DGA Wine Club: Finca Libertad Pinot Noir

Posted by Benson

Finca Libertad (2009) is a Pinot Noir from Castilla VDT in Spain.  

The windswept plains of Castilla provide plenty of sun, and many ancient vines may be found there, yielding small amounts of grapes with intense flavor.  Pinot loves a cool climate, but famed winemaker Javier Murua, along with his dad, set out to see what he could do with it in hot, sunny Castilla.

The resulting wine is both surprising and delightful.  

The Wine

Finca Libertad is a bit different than what you would expect from a Pinot Noir.  It is unusually soft with mild tannin and a lusty fruit flavor.  The wine has a very floral aroma and a luxuriously long finish.  It lingers on the tongue with a distinct taste of herbs.

Food Pairing

This is an unusual wine, and it has some unusual pairings as well.  It pairs particularly well with a meaty fish like salmon or tuna.  For cheese, we suggest a creamy brie or a sharp, aged cheddar.  The creaminess mellows the already mild tannins, and the strength of the cheddar brings the herbal notes of the wine into the forefront and highlights its floral aroma.

Monday, July 23, 2012

Pinball Addiction

Posted by Benson

I have always enjoyed pinball.  Pinball machines were always the first thing that I gravitated to in the local arcades when I was growing up, and I rarely ever turn down an opportunity to play pinball nowadays.

I love the visceral nature of playing pinball.  Unlike the video games that are so predominant today, pinball is a very physical, hands-on experience.  A pinball machine is a work of precision craftsmanship full of clever mechanical contraptions.  It clicks, whirls, thuds, thumps, bumps, and shakes.  The ball zooms around the game guided not by intangible, invisible algorithms, but by the physics of the natural world.  The machines have a life and a personality accrued through thousands of plays.  In short, I really enjoy playing pinball.

In the past, pinball has been something that I appreciated when the opportunity arose, but nowadays I have started to seek out pinball machines both at home and when I travel.  Sadly, I have discovered that it is not so easy to locate a pinball machine these days.  This fact does not surprise me.  Pinball machines are expensive and require a great deal of specialized maintenance.  They are also likely not as popular or profitable as the newest video games.

As much as I understand the difficulty of finding a pinball machine, the reality is nonetheless vexing.  Ironically, the challenge of tracking down a pinball machine is proper working order has only increased my growing need to play pinball.  Hyperbole aside, I feel that I may be on the cusp of becoming seriously interested in pinball.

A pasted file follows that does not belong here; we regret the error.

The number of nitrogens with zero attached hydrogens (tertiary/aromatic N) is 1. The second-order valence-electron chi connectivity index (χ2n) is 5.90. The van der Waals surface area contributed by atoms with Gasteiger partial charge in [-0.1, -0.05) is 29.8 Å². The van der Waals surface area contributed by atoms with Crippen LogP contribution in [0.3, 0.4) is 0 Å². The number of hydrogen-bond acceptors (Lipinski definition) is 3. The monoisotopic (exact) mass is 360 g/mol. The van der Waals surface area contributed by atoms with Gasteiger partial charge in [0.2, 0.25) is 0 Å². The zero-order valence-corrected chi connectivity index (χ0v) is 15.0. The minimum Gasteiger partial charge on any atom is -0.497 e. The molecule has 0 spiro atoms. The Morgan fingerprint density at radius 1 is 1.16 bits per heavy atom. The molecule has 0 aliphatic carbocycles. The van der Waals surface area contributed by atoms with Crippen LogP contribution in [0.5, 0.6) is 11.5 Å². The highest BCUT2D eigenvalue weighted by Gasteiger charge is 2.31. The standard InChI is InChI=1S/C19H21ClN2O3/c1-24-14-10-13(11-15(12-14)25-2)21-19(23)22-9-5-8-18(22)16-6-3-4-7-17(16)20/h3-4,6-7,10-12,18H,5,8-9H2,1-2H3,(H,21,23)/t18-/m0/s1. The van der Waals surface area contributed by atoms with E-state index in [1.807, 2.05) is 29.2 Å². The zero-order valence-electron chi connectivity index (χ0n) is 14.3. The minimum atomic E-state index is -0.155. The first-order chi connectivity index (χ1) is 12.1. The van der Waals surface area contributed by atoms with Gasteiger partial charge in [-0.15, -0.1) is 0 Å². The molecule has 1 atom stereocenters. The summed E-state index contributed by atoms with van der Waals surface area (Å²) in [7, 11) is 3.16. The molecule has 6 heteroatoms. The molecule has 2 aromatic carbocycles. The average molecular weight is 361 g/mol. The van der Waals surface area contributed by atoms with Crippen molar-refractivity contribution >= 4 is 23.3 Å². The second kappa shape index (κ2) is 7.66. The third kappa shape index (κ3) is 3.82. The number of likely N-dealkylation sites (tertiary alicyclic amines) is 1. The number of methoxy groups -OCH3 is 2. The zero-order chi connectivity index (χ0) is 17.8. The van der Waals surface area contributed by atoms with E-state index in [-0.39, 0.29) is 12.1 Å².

At the moment, I would certainly not call myself a pinball connoisseur.  I do not know very much about what makes a pinball machine work.  I do not know the history of the machines or the companies that make them.  I have not even played a terribly diverse variety of pinball machines.  I do not own my own pinball machine...yet.  But I may just start down that road.

I came to this realization a short while ago when I was visiting my sister in Austin.  Austin is a very cool city with a hip vibe and a great deal of fun things to do.  One of those things happens to be an arcade called Pinballz (with the "Z" and everything).  Pinballz is aptly named as it is the loving host of more than one hundred different pinball machines in addition to an assortment of other classic arcade games.  What I wouldn't give for a Pinballz in New Orleans.

I spent an entire night in Pinballz until the management kicked me out at closing time, and now I've gotten my first really good fix of pinball in a long time.  I want more.  Luckily, I am not the only person with a growing pinball addition.  There are many others out in the world who have kindly taken the time to track down and locate pinball machines in just about every significant metropolitan area.  Sometimes it takes work to locate them, but I will do my best to create opportunities to play pinball when I am on the road.  It may not be long until I'm rearranging the furniture in my office to fit in a brand-new-to-me pinball machine.